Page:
India Assets Buck Asia Losses as Weaker GDP Spurs Rate-Cut Bets
A guard stands outside the Reserve Bank of India building in Mumbai (Photographer: Prashanth Vishwanathan/Bloomberg News)

India Assets Buck Asia Losses as Weaker GDP Spurs Rate-Cut Bets

(Bloomberg) -- Indian assets kicked off the month on the front foot, bucking the weakness in Asian equities as a slowing economy, U.S. trade tariffs and a slump in oil prices spurred speculation that the central bank would cut rates later this week.

The S&P BSE Sensex gauge of stocks jumped 1.4% to close above the record 40,000 for the first time, led by beaten-down automakers. The rupee rallied to a one-month high and benchmark bond yields slid to an 18-month low after data late Friday showed gross domestic product rose last quarter at a slower pace than economists expected.

Indian assets are extending gains after the Sensex capped its third monthly increase in May and benchmark yield posted its biggest monthly loss since November 2016. The rally has come amid a slide in global yields sparked by an escalating U.S.-China trade war and a sweeping election victory for Prime Minister Narendra Modi, which last week led to $1.5 billion of foreign inflows into local shares and debt.

While the U.S. said Friday it would impose tariffs on previously duty-free Indian products, a slump in the price of oil lowers the import bill of the fastest-growing energy consumer and improves the outlook for inflation, which is already below the central bank’s target.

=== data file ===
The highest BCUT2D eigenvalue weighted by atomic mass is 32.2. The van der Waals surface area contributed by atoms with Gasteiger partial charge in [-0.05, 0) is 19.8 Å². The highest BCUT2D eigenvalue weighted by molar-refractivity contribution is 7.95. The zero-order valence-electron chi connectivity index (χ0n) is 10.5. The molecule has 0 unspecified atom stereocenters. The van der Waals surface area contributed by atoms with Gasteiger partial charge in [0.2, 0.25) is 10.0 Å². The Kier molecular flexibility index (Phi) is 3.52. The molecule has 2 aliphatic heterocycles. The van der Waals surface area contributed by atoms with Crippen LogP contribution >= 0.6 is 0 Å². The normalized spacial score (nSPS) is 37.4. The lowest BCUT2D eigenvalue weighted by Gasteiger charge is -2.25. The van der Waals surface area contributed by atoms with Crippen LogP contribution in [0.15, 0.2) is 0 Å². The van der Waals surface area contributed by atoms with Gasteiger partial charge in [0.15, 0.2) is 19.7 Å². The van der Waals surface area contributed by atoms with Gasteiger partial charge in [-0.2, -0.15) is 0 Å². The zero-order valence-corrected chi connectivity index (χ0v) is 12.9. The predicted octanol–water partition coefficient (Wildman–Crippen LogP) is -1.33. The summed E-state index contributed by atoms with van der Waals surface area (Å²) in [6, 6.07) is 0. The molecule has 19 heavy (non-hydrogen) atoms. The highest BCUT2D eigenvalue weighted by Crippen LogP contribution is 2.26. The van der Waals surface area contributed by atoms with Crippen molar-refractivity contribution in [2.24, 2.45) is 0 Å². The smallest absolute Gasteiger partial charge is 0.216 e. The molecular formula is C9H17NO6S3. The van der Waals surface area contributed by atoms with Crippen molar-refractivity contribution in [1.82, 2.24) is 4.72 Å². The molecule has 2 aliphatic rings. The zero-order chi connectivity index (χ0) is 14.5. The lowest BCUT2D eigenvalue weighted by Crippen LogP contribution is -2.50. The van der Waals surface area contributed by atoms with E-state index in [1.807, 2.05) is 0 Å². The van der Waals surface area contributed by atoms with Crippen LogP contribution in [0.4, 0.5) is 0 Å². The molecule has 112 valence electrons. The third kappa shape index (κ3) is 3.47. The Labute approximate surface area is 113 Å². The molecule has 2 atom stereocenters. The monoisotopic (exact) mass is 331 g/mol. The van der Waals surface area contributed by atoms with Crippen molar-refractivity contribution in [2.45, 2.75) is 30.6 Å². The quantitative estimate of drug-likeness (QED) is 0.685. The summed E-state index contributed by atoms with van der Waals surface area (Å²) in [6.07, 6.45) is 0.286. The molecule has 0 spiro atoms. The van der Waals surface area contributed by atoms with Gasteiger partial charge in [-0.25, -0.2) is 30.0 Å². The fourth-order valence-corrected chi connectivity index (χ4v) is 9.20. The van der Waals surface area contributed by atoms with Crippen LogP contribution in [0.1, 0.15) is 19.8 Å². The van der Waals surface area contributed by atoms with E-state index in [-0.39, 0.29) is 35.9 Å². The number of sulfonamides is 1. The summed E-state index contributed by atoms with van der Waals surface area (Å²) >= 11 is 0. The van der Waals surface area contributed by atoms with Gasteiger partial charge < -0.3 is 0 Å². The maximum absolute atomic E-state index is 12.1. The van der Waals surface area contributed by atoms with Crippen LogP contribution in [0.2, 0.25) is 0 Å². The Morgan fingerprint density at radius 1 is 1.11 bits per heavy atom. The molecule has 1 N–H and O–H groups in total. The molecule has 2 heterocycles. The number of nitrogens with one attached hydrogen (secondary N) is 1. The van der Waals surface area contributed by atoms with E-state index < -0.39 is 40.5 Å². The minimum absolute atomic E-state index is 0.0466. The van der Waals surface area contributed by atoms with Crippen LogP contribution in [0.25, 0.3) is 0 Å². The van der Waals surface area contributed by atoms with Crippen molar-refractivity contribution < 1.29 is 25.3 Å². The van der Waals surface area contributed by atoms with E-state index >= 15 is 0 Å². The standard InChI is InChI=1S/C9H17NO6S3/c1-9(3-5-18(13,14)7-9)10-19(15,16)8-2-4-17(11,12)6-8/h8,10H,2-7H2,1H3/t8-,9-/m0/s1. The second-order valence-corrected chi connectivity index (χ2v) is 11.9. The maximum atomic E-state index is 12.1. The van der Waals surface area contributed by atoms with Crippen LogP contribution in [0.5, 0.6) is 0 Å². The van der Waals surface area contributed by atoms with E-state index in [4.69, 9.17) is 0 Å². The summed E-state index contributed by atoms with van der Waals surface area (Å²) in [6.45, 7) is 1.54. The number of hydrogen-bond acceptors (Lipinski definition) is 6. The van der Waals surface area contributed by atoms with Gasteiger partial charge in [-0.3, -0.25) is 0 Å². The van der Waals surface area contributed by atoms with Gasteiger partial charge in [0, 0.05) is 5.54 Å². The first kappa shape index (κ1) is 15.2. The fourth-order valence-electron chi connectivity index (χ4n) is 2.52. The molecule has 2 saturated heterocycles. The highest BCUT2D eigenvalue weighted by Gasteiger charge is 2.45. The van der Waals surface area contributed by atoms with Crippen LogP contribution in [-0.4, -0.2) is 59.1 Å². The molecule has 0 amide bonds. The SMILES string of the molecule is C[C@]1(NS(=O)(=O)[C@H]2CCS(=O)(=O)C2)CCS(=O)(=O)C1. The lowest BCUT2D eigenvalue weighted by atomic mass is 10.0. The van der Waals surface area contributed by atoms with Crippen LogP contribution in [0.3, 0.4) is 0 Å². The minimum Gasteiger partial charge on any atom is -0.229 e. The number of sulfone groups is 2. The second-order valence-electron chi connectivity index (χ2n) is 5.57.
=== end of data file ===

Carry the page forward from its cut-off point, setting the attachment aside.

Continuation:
Strategist View

“A crash in crude oil prices, a stronger rupee are all favorable tailwinds driving the market higher,” said Gaurang Shah, chief investment strategist at Geojit Financial Services Ltd. in Mumbai. “My wild expectation will be a 50-basis point rate cut” at the RBI’s policy review Thursday, he said.

Still, trade tensions and domestic economic challenges will limit further upside for equities, said Jitendra Panda, managing director at Peerless Securities Ltd. in Kolkata. Liquidity has dried up in recent months as demand for cash picked up ahead of six-week general election, putting a lid on investment and consumption.

“Slowing economic growth and lower auto sales remain in focus and investors await the government’s plan to deal with these challenges,” he said.

The Numbers

  • All 19 sector sub-indexes advanced led by automakers. The S&P BSE Auto Index jumped 1.9%, paring its year-to-date loss to 10%.
  • Reliance Industries contributed the most to the index advance, increasing 2.3%. Hero MotoCorp had the largest gain, rising 6%.
  • ICICI Bank was the biggest drag on the index and had the biggest drop, declining 0.2%.

Analyst Notes/Market-Related Stories

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